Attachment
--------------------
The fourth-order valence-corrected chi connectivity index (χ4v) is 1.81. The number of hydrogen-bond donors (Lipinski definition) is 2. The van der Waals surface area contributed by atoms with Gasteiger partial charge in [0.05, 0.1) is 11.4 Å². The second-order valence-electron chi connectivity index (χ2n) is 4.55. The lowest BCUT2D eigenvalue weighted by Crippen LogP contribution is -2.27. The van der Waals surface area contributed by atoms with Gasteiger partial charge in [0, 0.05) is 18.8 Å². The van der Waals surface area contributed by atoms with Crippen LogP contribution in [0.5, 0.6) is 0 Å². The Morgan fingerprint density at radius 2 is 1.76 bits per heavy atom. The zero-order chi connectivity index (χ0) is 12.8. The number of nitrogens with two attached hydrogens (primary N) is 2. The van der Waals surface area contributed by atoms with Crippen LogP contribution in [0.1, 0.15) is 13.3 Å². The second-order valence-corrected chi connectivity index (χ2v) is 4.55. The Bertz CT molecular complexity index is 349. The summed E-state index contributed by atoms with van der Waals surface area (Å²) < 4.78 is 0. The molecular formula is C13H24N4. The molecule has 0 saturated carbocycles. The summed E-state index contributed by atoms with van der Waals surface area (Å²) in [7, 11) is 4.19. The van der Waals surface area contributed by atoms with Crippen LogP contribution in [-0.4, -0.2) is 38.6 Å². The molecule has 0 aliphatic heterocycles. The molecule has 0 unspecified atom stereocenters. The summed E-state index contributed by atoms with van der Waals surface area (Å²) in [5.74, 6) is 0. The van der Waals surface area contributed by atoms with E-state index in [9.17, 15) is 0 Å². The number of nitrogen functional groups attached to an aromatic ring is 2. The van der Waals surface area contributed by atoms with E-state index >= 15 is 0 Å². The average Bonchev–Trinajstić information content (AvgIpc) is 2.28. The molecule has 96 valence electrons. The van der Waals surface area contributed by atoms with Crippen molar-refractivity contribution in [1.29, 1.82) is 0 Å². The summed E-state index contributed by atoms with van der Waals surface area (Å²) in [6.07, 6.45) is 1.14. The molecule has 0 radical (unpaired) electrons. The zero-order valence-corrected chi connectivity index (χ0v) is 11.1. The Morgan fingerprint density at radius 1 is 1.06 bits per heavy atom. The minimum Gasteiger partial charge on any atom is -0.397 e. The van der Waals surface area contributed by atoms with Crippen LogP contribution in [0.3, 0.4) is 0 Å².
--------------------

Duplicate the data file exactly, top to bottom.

The fourth-order valence-corrected chi connectivity index (χ4v) is 1.81. The number of hydrogen-bond donors (Lipinski definition) is 2. The van der Waals surface area contributed by atoms with Gasteiger partial charge in [0.05, 0.1) is 11.4 Å². The second-order valence-electron chi connectivity index (χ2n) is 4.55. The lowest BCUT2D eigenvalue weighted by Crippen LogP contribution is -2.27. The van der Waals surface area contributed by atoms with Gasteiger partial charge in [0, 0.05) is 18.8 Å². The van der Waals surface area contributed by atoms with Crippen LogP contribution in [0.5, 0.6) is 0 Å². The Morgan fingerprint density at radius 2 is 1.76 bits per heavy atom. The zero-order chi connectivity index (χ0) is 12.8. The number of nitrogens with two attached hydrogens (primary N) is 2. The van der Waals surface area contributed by atoms with Crippen LogP contribution in [0.1, 0.15) is 13.3 Å². The second-order valence-corrected chi connectivity index (χ2v) is 4.55. The Bertz CT molecular complexity index is 349. The summed E-state index contributed by atoms with van der Waals surface area (Å²) < 4.78 is 0. The molecular formula is C13H24N4. The molecule has 0 saturated carbocycles. The summed E-state index contributed by atoms with van der Waals surface area (Å²) in [7, 11) is 4.19. The van der Waals surface area contributed by atoms with Crippen LogP contribution in [-0.4, -0.2) is 38.6 Å². The molecule has 0 aliphatic heterocycles. The molecule has 0 unspecified atom stereocenters. The summed E-state index contributed by atoms with van der Waals surface area (Å²) in [5.74, 6) is 0. The van der Waals surface area contributed by atoms with E-state index in [9.17, 15) is 0 Å². The number of nitrogen functional groups attached to an aromatic ring is 2. The van der Waals surface area contributed by atoms with E-state index >= 15 is 0 Å². The average Bonchev–Trinajstić information content (AvgIpc) is 2.28. The molecule has 96 valence electrons. The van der Waals surface area contributed by atoms with Crippen molar-refractivity contribution in [1.29, 1.82) is 0 Å². The summed E-state index contributed by atoms with van der Waals surface area (Å²) in [6.07, 6.45) is 1.14. The molecule has 0 radical (unpaired) electrons. The zero-order valence-corrected chi connectivity index (χ0v) is 11.1. The Morgan fingerprint density at radius 1 is 1.06 bits per heavy atom. The minimum Gasteiger partial charge on any atom is -0.397 e. The van der Waals surface area contributed by atoms with Crippen LogP contribution in [0.3, 0.4) is 0 Å².